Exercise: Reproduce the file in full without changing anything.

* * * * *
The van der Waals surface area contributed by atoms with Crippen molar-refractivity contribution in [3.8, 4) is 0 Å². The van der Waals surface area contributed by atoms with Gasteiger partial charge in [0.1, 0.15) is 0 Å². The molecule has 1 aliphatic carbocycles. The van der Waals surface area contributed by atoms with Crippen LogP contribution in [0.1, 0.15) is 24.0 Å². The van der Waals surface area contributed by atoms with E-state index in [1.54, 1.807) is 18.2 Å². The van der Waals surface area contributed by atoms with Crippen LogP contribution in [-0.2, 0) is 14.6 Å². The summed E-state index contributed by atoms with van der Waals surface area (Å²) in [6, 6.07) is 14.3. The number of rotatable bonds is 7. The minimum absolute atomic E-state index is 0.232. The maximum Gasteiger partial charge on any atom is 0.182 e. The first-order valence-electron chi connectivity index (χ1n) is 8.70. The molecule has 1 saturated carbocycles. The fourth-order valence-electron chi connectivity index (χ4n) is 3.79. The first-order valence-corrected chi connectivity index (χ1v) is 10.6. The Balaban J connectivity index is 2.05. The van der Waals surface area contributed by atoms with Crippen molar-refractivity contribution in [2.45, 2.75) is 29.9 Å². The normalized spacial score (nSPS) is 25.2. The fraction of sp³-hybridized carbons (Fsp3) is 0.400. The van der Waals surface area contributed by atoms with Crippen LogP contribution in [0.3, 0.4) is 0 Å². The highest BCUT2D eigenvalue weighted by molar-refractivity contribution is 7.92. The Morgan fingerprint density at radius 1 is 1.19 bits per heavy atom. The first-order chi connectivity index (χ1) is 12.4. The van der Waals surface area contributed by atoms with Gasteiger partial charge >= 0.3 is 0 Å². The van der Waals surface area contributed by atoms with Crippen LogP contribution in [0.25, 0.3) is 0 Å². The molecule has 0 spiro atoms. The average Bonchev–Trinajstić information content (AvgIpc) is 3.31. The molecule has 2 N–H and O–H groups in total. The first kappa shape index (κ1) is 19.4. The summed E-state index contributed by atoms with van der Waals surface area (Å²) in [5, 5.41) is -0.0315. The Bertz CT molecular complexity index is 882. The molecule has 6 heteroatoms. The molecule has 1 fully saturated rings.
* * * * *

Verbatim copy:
The van der Waals surface area contributed by atoms with Crippen molar-refractivity contribution in [3.8, 4) is 0 Å². The van der Waals surface area contributed by atoms with Gasteiger partial charge in [0.1, 0.15) is 0 Å². The molecule has 1 aliphatic carbocycles. The van der Waals surface area contributed by atoms with Crippen LogP contribution in [0.1, 0.15) is 24.0 Å². The van der Waals surface area contributed by atoms with E-state index in [1.54, 1.807) is 18.2 Å². The van der Waals surface area contributed by atoms with Crippen LogP contribution in [-0.2, 0) is 14.6 Å². The summed E-state index contributed by atoms with van der Waals surface area (Å²) in [6, 6.07) is 14.3. The number of rotatable bonds is 7. The minimum absolute atomic E-state index is 0.232. The maximum Gasteiger partial charge on any atom is 0.182 e. The first-order valence-electron chi connectivity index (χ1n) is 8.70. The molecule has 1 saturated carbocycles. The fourth-order valence-electron chi connectivity index (χ4n) is 3.79. The first-order valence-corrected chi connectivity index (χ1v) is 10.6. The Balaban J connectivity index is 2.05. The van der Waals surface area contributed by atoms with Crippen molar-refractivity contribution in [2.45, 2.75) is 29.9 Å². The normalized spacial score (nSPS) is 25.2. The fraction of sp³-hybridized carbons (Fsp3) is 0.400. The van der Waals surface area contributed by atoms with Crippen LogP contribution in [0.3, 0.4) is 0 Å². The highest BCUT2D eigenvalue weighted by molar-refractivity contribution is 7.92. The Morgan fingerprint density at radius 1 is 1.19 bits per heavy atom. The first-order chi connectivity index (χ1) is 12.4. The van der Waals surface area contributed by atoms with Gasteiger partial charge >= 0.3 is 0 Å². The van der Waals surface area contributed by atoms with Crippen LogP contribution in [0.25, 0.3) is 0 Å². The molecule has 0 spiro atoms. The average Bonchev–Trinajstić information content (AvgIpc) is 3.31. The molecule has 2 N–H and O–H groups in total. The first kappa shape index (κ1) is 19.4. The summed E-state index contributed by atoms with van der Waals surface area (Å²) in [5, 5.41) is -0.0315. The Bertz CT molecular complexity index is 882. The molecule has 6 heteroatoms. The molecule has 1 fully saturated rings.